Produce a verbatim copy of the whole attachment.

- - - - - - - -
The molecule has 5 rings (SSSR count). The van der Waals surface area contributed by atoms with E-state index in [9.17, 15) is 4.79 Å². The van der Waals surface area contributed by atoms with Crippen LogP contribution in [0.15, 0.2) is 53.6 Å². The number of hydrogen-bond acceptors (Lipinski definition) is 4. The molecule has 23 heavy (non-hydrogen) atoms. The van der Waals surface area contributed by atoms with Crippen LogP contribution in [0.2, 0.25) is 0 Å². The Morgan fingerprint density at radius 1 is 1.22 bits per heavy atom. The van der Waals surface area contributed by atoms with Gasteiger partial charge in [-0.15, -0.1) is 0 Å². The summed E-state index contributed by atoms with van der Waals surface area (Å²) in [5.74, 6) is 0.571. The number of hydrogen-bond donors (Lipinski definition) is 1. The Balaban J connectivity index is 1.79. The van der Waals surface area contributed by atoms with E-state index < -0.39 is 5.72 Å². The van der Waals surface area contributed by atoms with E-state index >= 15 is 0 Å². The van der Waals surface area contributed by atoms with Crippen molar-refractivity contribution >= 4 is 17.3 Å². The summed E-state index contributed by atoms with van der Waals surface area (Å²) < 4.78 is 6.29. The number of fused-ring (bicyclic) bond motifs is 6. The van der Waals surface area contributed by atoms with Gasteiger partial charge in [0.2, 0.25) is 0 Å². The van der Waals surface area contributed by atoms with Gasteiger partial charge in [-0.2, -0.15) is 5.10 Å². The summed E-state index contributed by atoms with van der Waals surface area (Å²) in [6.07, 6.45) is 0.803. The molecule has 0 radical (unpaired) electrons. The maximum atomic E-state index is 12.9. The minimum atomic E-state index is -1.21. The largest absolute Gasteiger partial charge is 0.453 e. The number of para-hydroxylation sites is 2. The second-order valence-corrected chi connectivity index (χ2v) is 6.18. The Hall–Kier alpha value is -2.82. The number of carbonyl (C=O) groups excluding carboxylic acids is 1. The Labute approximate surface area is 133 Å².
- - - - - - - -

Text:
The molecule has 5 rings (SSSR count). The van der Waals surface area contributed by atoms with E-state index in [9.17, 15) is 4.79 Å². The van der Waals surface area contributed by atoms with Crippen LogP contribution in [0.15, 0.2) is 53.6 Å². The number of hydrogen-bond acceptors (Lipinski definition) is 4. The molecule has 23 heavy (non-hydrogen) atoms. The van der Waals surface area contributed by atoms with Crippen LogP contribution in [0.2, 0.25) is 0 Å². The Morgan fingerprint density at radius 1 is 1.22 bits per heavy atom. The van der Waals surface area contributed by atoms with Gasteiger partial charge in [-0.15, -0.1) is 0 Å². The summed E-state index contributed by atoms with van der Waals surface area (Å²) in [5.74, 6) is 0.571. The number of hydrogen-bond donors (Lipinski definition) is 1. The Balaban J connectivity index is 1.79. The van der Waals surface area contributed by atoms with E-state index < -0.39 is 5.72 Å². The van der Waals surface area contributed by atoms with E-state index >= 15 is 0 Å². The van der Waals surface area contributed by atoms with Crippen molar-refractivity contribution >= 4 is 17.3 Å². The summed E-state index contributed by atoms with van der Waals surface area (Å²) < 4.78 is 6.29. The number of fused-ring (bicyclic) bond motifs is 6. The van der Waals surface area contributed by atoms with Gasteiger partial charge in [0.2, 0.25) is 0 Å². The van der Waals surface area contributed by atoms with Gasteiger partial charge in [-0.2, -0.15) is 5.10 Å². The summed E-state index contributed by atoms with van der Waals surface area (Å²) in [6.07, 6.45) is 0.803. The molecule has 0 radical (unpaired) electrons. The maximum atomic E-state index is 12.9. The minimum atomic E-state index is -1.21. The largest absolute Gasteiger partial charge is 0.453 e. The number of para-hydroxylation sites is 2. The second-order valence-corrected chi connectivity index (χ2v) is 6.18. The Hall–Kier alpha value is -2.82. The number of carbonyl (C=O) groups excluding carboxylic acids is 1. The Labute approximate surface area is 133 Å².